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To Negligently Represent A Mockingbird

How Hollywood Lied to Us About What it Means to be a Lawyer: Part 2

Atticus Finch is a legal hero. To understand the full scope of To Kill A Mockingbird, especially the cinematic version, we need to examine the state of America in 1962, when the film was released. Racial tensions were a major issue, Brown v. Board had taken place less than a decade ago, and not all parts of the country were responding positively. Martin Luther King, Jr. had yet to give his historic “I Have A Dream” speech. It was certainly notable that a major production studio such as Universal Studios would take on a film that addressed these tensions head on.

Santa Claus Conquers the MartiansUnfortunately, Hollywood’s next endeavor to take on a controversial topic, Santa Claus Conquers the Martians, did not go so well.

In a sense, To Kill A Mockingbird presents the often hard to differentiate scenario: “Is art imitating life or is art the cause of the influence that effectuates the greater change in society?” This was not a Hollywood lie (we’ll get to that) but a dramatization that showed that there were indeed white people who would stand with African Americans in their quest for equality. By using a big budget, and multiple well known actors (Gregory Peck and Robert Duvall), To Kill a Mockingbird showed the power of film to influence the national opinion and play a role in influencing future equality legislation.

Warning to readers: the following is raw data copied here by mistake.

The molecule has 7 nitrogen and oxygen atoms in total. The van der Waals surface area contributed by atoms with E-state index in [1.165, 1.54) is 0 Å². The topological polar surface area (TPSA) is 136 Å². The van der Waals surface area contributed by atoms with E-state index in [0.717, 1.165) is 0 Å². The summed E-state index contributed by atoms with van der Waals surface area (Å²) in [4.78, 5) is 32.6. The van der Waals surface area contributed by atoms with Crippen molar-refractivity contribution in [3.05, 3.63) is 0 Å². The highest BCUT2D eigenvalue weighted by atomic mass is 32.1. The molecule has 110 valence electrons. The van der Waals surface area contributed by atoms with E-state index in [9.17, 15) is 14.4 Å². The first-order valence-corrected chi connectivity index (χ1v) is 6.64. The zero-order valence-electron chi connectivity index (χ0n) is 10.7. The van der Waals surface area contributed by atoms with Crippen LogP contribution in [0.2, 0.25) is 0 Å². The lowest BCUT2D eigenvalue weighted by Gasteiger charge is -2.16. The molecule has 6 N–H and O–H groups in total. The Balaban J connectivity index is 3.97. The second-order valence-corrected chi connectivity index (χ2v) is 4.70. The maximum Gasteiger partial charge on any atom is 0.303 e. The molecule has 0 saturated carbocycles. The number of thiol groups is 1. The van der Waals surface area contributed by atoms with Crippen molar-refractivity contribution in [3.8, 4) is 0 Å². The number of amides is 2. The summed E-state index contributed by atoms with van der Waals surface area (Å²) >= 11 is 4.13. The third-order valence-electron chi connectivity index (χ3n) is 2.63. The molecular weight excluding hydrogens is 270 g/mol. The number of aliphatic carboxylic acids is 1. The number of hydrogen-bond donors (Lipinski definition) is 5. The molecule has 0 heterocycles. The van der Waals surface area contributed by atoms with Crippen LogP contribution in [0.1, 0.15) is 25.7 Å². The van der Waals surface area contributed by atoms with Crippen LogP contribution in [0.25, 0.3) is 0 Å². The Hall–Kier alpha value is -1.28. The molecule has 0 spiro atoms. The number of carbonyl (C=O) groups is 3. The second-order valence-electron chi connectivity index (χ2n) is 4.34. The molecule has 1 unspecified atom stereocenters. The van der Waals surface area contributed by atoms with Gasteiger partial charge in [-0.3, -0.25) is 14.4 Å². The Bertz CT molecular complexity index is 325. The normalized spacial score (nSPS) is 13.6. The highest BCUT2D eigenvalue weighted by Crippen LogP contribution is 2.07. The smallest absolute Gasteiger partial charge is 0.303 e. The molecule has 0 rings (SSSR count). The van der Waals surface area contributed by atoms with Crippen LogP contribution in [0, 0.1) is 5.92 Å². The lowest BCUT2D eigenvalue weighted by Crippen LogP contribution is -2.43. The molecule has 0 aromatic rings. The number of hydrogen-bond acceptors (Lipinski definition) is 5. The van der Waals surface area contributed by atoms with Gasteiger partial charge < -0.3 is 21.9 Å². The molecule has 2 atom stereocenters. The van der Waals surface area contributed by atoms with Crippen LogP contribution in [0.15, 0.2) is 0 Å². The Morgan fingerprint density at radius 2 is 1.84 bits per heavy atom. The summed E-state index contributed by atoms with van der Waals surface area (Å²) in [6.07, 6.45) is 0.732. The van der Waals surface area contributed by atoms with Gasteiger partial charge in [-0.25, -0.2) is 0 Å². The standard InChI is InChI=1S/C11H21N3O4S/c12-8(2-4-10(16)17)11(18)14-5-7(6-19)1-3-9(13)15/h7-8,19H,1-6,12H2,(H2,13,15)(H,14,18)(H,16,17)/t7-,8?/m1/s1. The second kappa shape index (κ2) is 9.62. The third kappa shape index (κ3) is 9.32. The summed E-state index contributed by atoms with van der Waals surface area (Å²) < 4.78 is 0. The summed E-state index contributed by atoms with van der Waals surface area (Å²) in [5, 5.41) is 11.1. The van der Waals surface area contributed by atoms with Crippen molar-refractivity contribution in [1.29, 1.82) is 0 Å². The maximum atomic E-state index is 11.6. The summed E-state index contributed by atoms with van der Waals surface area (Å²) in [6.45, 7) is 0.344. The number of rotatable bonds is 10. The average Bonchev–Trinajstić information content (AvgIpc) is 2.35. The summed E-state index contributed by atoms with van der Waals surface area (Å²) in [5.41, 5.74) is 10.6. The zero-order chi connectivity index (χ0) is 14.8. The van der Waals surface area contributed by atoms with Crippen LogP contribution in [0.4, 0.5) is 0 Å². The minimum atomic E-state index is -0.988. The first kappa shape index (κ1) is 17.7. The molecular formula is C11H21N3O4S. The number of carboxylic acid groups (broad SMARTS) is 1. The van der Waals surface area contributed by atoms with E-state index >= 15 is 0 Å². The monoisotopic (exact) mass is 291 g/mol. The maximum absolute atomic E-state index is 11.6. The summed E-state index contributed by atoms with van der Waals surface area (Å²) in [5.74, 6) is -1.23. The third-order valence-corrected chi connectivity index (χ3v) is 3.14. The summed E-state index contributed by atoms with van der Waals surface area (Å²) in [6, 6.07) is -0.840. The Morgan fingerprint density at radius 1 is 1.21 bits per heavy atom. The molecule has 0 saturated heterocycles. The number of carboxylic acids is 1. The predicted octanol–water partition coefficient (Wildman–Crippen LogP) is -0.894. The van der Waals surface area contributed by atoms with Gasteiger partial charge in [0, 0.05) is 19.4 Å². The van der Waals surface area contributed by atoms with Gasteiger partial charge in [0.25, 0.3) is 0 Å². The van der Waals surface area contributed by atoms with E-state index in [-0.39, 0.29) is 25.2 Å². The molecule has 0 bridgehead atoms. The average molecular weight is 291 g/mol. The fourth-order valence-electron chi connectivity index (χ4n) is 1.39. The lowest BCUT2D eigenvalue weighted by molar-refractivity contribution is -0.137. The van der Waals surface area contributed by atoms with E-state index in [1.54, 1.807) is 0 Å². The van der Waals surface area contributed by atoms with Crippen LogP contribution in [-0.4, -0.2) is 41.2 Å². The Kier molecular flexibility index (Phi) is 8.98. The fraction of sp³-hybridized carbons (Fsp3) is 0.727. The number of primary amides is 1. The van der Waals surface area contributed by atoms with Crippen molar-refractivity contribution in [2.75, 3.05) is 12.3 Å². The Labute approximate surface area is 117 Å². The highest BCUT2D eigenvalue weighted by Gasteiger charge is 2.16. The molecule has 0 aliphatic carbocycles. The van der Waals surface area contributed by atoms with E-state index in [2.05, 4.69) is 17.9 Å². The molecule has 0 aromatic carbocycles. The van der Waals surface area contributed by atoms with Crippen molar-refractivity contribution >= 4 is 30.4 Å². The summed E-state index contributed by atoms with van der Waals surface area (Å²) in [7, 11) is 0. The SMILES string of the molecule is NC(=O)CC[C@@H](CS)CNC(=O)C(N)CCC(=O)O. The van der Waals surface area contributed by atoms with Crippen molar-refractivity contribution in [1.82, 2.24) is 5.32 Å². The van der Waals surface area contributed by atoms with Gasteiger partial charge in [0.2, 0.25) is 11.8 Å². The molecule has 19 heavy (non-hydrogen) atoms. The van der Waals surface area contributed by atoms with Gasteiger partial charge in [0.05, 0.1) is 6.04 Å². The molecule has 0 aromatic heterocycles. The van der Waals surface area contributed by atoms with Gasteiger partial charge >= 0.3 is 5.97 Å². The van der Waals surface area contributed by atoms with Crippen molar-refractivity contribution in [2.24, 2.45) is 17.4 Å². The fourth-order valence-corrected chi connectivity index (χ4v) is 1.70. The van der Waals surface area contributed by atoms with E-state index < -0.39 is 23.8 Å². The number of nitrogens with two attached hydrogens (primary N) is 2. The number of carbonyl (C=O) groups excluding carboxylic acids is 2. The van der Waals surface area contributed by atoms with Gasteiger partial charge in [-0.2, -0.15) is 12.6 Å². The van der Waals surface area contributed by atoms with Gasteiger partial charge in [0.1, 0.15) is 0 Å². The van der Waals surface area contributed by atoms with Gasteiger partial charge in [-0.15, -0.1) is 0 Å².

But now, for the mix up. Atticus Finch, for all of his altruism and emotional intensity in defending a black man who was reviled in 1930s southern Alabama, was not a very good lawyer. Well, maybe that’s not fair to say, but Atticus Finch made a rookie mistake that could easily qualify as negligent representation. Let’s take a look at the facts:

Atticus Finch gets appointed to defend a black man accused of raping a white woman, in a rural Alabama town in the 1930s. Atticus and his family face serious resistance from the town and people who are intent on lynching the accused, Tom Robinson. Atticus stands firm for what he believes in and establishes an eloquent and convincing case. The proof falls on the deaf ears of the jury who convict Mr. Robinson. Mr. Robinson is then killed in an attempt to escape from prison. But at least his lawyer did everything he could, right? WRONG.

Motion for Change of Venue: This is the first motion that Mr. Finch should have made. Every American citizen is entitled to a fair and impartial trial. Most of the town of Maycomb may have been racist, but the judge was an officer of the law. How hard would it have been for a reasonably competent lawyer to show during voir dire that the jury was biased? Furthermore, failure to grant a reasonable change of venue is a reversible error! In a very real sense, a reversible error is a get out of jail free card. It can be played at ANY TIME during the trial process, and generally would be played after the verdict, effectively offering a mulligan on the trial.

Vick's Jury“Your Honor, the defendant sees no potential for bias in this jury.”

Of course the constitutionally guaranteed right to an impartial jury doesn’t play well with the story narrative. Hollywood needs the drama. Would it have been as exciting if Mr. Robinson was rightfully acquitted after the trial was moved to an unbiased federal court? Nope. This story had a message to deliver and didn’t have time to ask any second year law student what they would have done in Mr. Finch’s place.

Next week: CSI, The Mentalist, Psych, and every other crime/legal drama on TV. ever.

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